Wednesday, April 16, 2014
 

Judge Opines on 5Pointz; Will We Have a Circuit Split?

Diego Rivera

Donn Zaretsky goes through the judges opinion on the 5Pointz ‘graffiti mecca’ conflict.

Here are my (very quick) thoughts.

On the question of whether graffiti art — given its ephemeral nature — is worthy of any protection under the law, the district court basically says yes because the Visual Artists Rights Act (“VARA”) “makes no distinction between temporary and permanent works of visual art” and thus it “protects even temporary works from destruction[.]” But how temporary?

The question of temporary vs. permanent was also addressed by the 7th Circuit when it ruled that Chapman Kelley’s Wildflower Works was not sufficiently fixed to receive copyright protection. As a work not subject to copyright, Wildflower Works was not covered by VARA’s grant of moral rights.

Although it seems that the 7th Circuit narrowed its ruling to “gardens” or “garden-style” artworks, it did address the lack of permanence in Kelley’s sculptural installation,

[A] garden is simply too changeable to satisfy the primary purpose of fixation; its appearance is too inherently variable to supply a baseline for determining questions of copyright creation and infringement. [bolding added]

If this case does find its way to the 2nd Circuit and the Court upholds Judge Block, we would have a lingering question as to what constitutes “fixed” under copyright law when it comes to transitory and changeable contemporary works of art. What do we do if a wildflower installation is not manipulated by an artist for a year and yet a graffiti painting is changed four times in one day? The 2nd Circuit would be saying that the graffiti painting would get protection and yet the 7th Circuit would say the wildflower installation would not. Huh?One other nugget from Judge Block’s opinion worth noting. Block opines,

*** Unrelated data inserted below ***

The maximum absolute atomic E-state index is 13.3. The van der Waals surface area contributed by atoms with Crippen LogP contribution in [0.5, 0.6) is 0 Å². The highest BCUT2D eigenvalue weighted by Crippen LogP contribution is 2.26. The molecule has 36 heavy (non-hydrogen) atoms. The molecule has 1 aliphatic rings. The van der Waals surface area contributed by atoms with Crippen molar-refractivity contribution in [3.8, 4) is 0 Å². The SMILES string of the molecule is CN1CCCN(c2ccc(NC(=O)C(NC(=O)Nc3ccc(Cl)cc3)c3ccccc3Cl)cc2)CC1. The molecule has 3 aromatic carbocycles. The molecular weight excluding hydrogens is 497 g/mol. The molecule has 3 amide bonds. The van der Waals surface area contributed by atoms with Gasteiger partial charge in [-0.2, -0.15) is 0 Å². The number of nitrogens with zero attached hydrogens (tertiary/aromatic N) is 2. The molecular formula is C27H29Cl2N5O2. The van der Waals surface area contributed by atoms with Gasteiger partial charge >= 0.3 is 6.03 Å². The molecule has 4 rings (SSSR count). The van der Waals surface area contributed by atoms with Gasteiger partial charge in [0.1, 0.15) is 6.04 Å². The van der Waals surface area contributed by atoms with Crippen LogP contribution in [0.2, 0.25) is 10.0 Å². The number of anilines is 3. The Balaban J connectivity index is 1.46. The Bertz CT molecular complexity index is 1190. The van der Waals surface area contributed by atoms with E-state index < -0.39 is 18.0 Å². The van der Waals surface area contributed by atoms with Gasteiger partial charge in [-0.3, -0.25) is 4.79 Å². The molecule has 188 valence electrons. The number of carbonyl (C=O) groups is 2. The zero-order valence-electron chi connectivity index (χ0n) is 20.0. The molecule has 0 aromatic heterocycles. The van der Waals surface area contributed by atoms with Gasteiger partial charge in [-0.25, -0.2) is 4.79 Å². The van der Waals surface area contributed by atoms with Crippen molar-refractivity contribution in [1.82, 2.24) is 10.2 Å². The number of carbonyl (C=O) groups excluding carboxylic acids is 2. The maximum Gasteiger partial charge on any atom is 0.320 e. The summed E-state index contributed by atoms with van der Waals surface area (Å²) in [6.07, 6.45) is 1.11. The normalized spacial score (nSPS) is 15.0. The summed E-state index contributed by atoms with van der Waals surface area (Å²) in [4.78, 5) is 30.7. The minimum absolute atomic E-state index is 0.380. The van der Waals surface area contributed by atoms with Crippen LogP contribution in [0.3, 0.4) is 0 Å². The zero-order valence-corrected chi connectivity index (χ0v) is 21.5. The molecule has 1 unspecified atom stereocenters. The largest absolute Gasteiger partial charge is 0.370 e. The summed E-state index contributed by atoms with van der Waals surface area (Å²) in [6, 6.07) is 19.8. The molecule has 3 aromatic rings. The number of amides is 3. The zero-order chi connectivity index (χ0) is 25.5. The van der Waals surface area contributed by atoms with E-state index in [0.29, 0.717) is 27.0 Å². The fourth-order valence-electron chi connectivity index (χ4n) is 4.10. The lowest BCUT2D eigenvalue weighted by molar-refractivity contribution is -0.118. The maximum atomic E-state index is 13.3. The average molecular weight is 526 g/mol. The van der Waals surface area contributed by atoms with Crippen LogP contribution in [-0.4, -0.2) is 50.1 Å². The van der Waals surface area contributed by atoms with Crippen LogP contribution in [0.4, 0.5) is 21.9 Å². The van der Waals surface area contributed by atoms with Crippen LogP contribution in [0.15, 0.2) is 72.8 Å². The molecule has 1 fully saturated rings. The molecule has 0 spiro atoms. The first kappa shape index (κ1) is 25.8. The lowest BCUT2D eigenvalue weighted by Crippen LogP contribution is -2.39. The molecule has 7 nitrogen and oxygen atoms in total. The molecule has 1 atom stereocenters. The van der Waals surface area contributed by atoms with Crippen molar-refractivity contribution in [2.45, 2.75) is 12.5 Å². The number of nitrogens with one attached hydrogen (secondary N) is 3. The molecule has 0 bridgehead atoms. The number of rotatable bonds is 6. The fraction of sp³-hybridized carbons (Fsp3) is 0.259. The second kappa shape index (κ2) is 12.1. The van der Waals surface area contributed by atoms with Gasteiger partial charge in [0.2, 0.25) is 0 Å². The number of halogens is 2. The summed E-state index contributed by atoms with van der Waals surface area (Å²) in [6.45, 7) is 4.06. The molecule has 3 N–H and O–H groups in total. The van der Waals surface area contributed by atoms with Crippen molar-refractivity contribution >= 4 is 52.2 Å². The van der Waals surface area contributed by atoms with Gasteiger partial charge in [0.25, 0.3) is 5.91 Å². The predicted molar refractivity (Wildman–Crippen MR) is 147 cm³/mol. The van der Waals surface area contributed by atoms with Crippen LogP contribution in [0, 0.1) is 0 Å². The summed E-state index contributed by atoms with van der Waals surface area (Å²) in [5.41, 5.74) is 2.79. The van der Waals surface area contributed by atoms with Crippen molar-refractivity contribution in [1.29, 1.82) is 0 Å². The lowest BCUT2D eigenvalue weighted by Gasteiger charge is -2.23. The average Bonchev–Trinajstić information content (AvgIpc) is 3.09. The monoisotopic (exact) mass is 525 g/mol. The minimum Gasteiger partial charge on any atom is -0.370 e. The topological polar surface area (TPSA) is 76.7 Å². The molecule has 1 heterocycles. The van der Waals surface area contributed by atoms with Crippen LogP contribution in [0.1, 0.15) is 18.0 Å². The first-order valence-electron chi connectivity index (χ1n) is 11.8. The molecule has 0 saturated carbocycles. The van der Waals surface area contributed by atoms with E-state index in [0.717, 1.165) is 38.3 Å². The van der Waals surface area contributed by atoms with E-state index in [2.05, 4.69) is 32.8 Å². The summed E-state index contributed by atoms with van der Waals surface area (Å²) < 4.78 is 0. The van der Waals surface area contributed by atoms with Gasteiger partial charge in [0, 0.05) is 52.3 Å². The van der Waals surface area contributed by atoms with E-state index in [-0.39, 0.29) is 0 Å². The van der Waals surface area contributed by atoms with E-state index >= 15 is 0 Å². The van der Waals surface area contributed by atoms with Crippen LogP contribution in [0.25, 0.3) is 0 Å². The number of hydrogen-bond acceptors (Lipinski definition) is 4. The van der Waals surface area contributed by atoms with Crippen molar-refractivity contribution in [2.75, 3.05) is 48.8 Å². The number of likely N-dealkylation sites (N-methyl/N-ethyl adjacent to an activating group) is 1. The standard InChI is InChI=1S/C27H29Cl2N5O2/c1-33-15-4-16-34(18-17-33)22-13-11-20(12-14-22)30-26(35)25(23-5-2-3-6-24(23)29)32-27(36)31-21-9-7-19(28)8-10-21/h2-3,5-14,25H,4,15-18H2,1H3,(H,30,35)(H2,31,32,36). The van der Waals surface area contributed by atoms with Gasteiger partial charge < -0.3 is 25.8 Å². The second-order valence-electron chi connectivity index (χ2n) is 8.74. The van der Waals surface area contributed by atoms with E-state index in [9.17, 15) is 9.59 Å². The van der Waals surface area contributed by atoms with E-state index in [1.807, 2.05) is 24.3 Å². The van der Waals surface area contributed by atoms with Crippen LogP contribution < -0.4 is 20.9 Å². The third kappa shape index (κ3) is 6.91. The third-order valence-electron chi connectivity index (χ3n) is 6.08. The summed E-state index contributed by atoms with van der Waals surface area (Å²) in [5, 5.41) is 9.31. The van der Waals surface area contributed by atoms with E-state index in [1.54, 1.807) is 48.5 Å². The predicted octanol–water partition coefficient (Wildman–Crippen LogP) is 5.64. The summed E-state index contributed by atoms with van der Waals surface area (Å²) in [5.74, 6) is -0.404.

[P]aintings generally are meant to be sold. Their value is invariably reflected in the money they command in the marketplace.

I have to think about this, but is it me or does it seem like judges are increasingly thinking of art’s value solely in financial terms. I wonder what this kind of argument would mean for other art cases such as Cariou v. Prince, if the argument were made that Prince was making paintings solely for their financial worth. This argument could have effect in both the fair use assessment stage as well as the damages stage. On the other hand, speaking from an art historical perspective, I have to wonder what Picasso and Diego Rivera would say about Judge Block’s musing in regard to their Guernica and the Detroit Industry murals.

 

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Comments: 2

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  • theresaphan

    Were the grafitti “artists” trespassing when doing their work? That fact would surely trump any discussion of whether their handiwork could be afforded any protection.

     
     
     
  • They weren’t trespassing. I believe they were given permission by the property owners and even encouraged to paint on the buildings (and I believe they were also provided with painting materials). So, no trespass here, but the permission granted seems to have been provisional and conditional, so I don’t think the graf artists really have much ground to stand on. Otherwise,can you imagine what this would do to property owner rights, not to mention de-incentivize property owners to allow graf artists to create on their property?

     
     
     
 
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